What If My Favorite Retailer Files Chapter 11?

30 Dec What If My Favorite Retailer Files Chapter 11?

With holiday sales down for most retailers, the media is full of reports of possible Chapter 11 filings, or even liquidations.  So what happens with those Chapter 11 reorganizations, and why not just liquidate?

There are many possible benefits for any business, whether a big box, or a mom-and-pop store. Debt, including payments to be made to creditors or shareholders, can be delayed until finances improve.  Debt can also be restructured, reduced, or otherwise re-worked.  Leases may be rejected, allowing retailers to close less profitable location and retain those that are more favorable.  Naturally all these actions may have consequences, but in the right combination or at the right time, can allow a business to survive a downturn.

There are also potential pitfalls for a company considering a Chapter 11.  One such is meeting the business’ immediate cash needs.  Many companies that are partially or fully leveraged (or even over-leveraged) need what is called post-petition financing in order to have any chance at reorganization.  This is a loan (or more usually a line of credit) that is borrowed after the case is filed, and must be approved by the bankruptcy court.  Of course, right now the real challenge is to find a lender to provide that financing in the first place.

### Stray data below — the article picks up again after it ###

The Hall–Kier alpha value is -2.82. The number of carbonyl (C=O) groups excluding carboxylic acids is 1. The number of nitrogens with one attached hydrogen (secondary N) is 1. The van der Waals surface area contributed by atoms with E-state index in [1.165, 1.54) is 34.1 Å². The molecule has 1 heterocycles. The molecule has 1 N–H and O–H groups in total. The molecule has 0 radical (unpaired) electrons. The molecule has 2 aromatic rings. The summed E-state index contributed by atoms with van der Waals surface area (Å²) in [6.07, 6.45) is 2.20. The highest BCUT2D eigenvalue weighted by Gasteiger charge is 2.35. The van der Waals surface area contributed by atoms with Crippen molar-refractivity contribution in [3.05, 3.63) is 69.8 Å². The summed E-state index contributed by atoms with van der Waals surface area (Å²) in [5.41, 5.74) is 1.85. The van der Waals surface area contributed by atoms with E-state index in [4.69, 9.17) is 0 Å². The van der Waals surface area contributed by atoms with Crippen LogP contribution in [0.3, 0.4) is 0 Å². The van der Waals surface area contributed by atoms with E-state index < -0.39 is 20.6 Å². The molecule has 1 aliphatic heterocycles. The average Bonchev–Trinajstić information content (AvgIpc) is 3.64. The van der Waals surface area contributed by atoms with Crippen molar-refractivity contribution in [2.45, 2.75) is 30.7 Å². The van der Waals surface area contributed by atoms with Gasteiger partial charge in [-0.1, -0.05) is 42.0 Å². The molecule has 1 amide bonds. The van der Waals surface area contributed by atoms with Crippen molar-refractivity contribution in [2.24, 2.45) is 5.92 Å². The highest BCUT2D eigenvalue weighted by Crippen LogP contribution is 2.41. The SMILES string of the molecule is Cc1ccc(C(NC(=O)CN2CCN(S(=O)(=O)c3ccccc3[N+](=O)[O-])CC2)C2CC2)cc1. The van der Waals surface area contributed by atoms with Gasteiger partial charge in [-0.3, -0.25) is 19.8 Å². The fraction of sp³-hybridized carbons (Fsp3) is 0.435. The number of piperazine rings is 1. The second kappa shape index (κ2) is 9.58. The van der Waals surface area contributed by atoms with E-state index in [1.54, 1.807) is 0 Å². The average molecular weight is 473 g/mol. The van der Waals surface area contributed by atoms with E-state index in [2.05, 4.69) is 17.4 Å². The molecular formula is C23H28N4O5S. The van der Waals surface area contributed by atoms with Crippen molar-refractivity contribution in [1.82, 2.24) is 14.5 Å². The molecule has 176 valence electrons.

So, while a Chapter 11 can strip off debt and allow a business to liquidate non-performing assets in an orderly way, it is by no means a sure thing, and the success of the reorganization often revolves around the preparation before filing and the ability of management to negotiate additional loans.  But it’s not all bad news.

Retail bankruptcies may help the industry in the long run, according to Flickinger.

“We’ll be going from a Dickens-esque worst of times this December to the best of times in future Decembers because we’ll rationalize out all the redundant retailers and retail space in shopping centers,” Flickinger said.

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